Microsoft Reaps Licensing Policy Bounty
For the first quarter of the 2003 fiscal year, the Redmond, Wash., company reported growing revenue 26 percent to $7.75 billion, compared to the same period a year ago. Net income nearly doubled to $2.3 billion in the period.
Microsoft benefited from a big rush in July from procrastinating companies to sign on to Microsoft's Software Assurance (SA) program before the July 31 deadline.
The company has now built a sizeable amount of so-called unearned revenue, which includes the money earned over the life of the agreements in its volume-licensing programs. For the quarter, unearned revenue increased 56 percent to $9.13 billion.
"We saw broader customer adoption of our licensing programs than we anticipated, as customers recognized the value of entering into long-term licensing agreements for our products," Microsoft CFO John Connors said in a statement.
Introduced 15 months ago, the program scrapped Microsoft's hodgepodge licensing system, which included five different ways to buy upgrades, with a unified program that charges customers 25 percent of the license fee for server software and 29 percent for desktop software on an annual basis. It would allow customers to have guaranteed maintenance of their software, much like the system used for mainframes.
Customers quickly voiced displeasure with SA, despite Microsoft's soothing words that half of all enterprise customers would see no change in their costs, 30 percent would see a decrease, and 20 percent would pay slightly more.
Soon, Microsoft faced a brewing customer revolt, as many businesses saw the plan as confusing and designed to wring more money out of them. After delaying the program twice, Microsoft still faced customer discontent. In March, researcher Gartner Group estimated that 35 percent of businesses had joined the program.
While more companies signed up through the spring, Gartner analyst Alvin Park said many waited until July to make a decision. Park now estimates almost two-thirds of enterprises have signed up for SA, in some form. The added bonus, for Microsoft, was the impetus it gave companies to bump up to pricier licenses.
"Based on discussion we had with clients, our best guess is they significantly increased the number [of companies] that signed enterprise agreements," he said.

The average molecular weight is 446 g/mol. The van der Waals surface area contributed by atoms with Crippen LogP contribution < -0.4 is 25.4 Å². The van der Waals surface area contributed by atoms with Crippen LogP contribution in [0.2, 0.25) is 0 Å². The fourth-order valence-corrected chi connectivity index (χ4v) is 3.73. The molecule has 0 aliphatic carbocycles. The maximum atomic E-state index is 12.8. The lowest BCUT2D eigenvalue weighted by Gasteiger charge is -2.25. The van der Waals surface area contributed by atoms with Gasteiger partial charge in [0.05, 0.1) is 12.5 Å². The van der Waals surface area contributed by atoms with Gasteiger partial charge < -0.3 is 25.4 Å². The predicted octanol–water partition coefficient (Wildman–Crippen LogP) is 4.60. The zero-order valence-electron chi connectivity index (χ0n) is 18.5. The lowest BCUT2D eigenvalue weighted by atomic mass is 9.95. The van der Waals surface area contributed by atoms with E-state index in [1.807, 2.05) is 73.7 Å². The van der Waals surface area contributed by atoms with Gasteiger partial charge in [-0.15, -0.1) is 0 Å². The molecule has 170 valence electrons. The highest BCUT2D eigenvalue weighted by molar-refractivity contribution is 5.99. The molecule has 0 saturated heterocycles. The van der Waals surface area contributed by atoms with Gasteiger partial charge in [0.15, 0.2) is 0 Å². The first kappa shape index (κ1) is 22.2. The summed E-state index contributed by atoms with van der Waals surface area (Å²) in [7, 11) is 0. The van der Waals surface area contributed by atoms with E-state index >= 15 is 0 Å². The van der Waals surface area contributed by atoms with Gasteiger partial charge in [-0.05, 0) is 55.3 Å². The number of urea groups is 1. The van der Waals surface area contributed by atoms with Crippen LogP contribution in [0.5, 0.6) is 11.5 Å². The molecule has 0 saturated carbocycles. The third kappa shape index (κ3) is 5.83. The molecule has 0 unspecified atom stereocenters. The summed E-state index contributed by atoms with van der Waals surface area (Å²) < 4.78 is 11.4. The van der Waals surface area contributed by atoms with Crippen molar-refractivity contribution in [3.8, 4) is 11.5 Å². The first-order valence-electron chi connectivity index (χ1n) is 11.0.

Park said between 10 and 15 percent of U.S. customers had enterprise agreements when Microsoft first announced Software Assurance in May 2001; now, he estimates 30 to 35 percent have them. Of the ones that did not purchase an enterprise agreement, Park said between 30 and 35 percent of them bought SA or another upgrade for at least some Microsoft products.
While Microsoft CEO Steve Ballmer sang the cost-saving praises of the policy, analysts said the main motivation behind the shift was to give the company a guaranteed annuity revenue stream to smooth out the peaks and valleys of its software business.
Microsoft's dominance mitigated some of these peaks and valleys. Still, as a software company, Microsoft has depended on blockbusters.
Microsoft's attention to this dilemma was on display this summer, when the SEC investigated it for hoarding revenues in some quarters to hold in a "rainy-day" fund to cover possible future revenue shortfalls. Microsoft settled the investigation without any admission of wrongdoing, but the company agreed to stop the practice.
Before the new policy, Microsoft had spread revenue through the life cycle of products -- over three years for Windows, for example. Yet many customers would end up running Windows for longer than three years, putting off upgrades for another day.
Under SA, enterprise customers are locked into upgrades as they come out. Microsoft's unearned revenue breakout for the quarter shows the advantages of this. Compared to the first quarter of fiscal year 2002, short-term unearned revenue increased almost 16 percent to $6.84 billion, while long-term unearned revenue rose 26 percent to $2.29 billion.
Even with some customers making noise about exploring Microsoft alternatives, such as the Linux operating system and Sun Microsystems' StarOffice suite of office software, most customers found switching from Microsoft too costly and too difficult, analysts said.
Park said it was still too early to pass final judgment on the policy.
"I think we won't know how successful it was until two years from this July," Park said. "We'll see how many people choose to continue signing up for Software Assurance when their current agreements expire."